You may have noticed things are looking a little different around here lately.
I'm excited to share with you some updates from the Flywheel, starting with our new branding and site...
New Site Launch
After months of tinkering we've finally re-launched our site and would love for you to take a look:
The intent of the redesign was to better represent our mission – to make real estate accessible to all investors through a focus on education and transparency.
We still have quite a few educational resources and partnership programs to develop, but we think the site accurately represents our differentiation in the market.
Thank you to all the investors brave enough to put their face, name, and testimonial on the site!
What do you think? Anything you want to see more of? What would make Flywheel Equity a site that you refer back to consistently as you evolve as a passive investor?
The Return on Cost Measurement
In last month's newsletter, and in several recent talks, I've pushed back on our industry's use of the IRR return projection as the primary factor when determining the profile of an investment (IRR stands for "Internal Rate of Return"). Instead I propose the use of much less speculative measures: the Return on Cost (also known as the Unlevered Yield on Cost) and the Debt Yield.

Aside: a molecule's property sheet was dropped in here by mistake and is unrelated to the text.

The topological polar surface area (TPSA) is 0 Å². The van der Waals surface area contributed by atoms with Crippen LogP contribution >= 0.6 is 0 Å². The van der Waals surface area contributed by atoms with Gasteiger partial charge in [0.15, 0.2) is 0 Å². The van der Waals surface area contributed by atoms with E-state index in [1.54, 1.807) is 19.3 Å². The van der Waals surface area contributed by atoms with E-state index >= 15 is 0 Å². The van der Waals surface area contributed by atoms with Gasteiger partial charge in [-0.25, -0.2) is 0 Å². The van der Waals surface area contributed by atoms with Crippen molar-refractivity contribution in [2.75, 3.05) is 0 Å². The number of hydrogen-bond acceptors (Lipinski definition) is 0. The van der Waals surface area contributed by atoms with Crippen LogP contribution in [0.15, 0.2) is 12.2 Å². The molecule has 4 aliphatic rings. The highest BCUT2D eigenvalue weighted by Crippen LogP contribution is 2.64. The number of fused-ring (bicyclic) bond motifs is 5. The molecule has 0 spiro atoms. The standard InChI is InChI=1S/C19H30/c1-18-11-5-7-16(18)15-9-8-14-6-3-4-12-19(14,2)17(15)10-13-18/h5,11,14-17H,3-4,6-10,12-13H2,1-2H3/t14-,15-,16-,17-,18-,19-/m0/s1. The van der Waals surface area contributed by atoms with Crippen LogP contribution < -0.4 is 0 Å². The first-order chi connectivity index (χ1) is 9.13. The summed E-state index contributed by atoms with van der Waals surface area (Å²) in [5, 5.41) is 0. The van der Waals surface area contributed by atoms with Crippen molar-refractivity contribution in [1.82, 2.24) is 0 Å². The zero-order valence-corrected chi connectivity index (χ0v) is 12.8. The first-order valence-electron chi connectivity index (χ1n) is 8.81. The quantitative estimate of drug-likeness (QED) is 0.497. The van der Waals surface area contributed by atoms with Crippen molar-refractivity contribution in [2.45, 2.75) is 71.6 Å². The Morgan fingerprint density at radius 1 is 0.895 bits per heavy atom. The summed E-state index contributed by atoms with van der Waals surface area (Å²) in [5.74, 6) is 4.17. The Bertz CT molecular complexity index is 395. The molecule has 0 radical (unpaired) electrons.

I want to talk in more detail today about the Return on Cost.
I believe the return on cost is far superior to the internal rate of return because it isn't reliant on your exit price – which is a completely unknowable number based on the macro economic factors that may or may not exist in your market 7+ years from now.
Instead the return on cost is calculated from your stabilized NOI and all your acquisition costs, including renovation budget, and is defined as:
RoC = ------------------------------------------
(Purchase + Tx fees + Renovation budget)
Given that your stabilized NOI should be based on current market comps, all the inputs to this measurement are knowable to a very high degree and are much less speculative than some state of the market 7+ years from now.
Here's an example:
-------------------------- = 7.18%
($17M + $1.75M + $5.25M)
A property purchased for $17M with a $5.25M renovation budget, typical transaction fees, and a projected stabilized NOI of $1.725M would have a 7.18% RoC.
So what's a good return on cost?
I like to aim for a RoC that is 1% (or 100bps) greater than the current market cap for that asset type. So if comparable assets in my market are selling at 5.5 cap, then the above example has a return on cost of 168 bps higher, making it a great(!) value.
It can take time to feel comfortable with a new performance metric, but we feel the return on cost is a far superior, and much more reliable, indicator than the IRR. Keep that in mind the next time you are reviewing an multifamily offering.
And, as always, please feel free to reply with any questions you have!
We continue to search for our next multifamily acquisition and have submitted two LOIs in the last month, neither of which were we the top bidder for.
Both were 100+ unit properties in central NC markets we are very familiar with. Practicing what we preach, both had returns on cost well above 100bps at our offer prices.
Finding value in this market remains elusive, but we'll get there!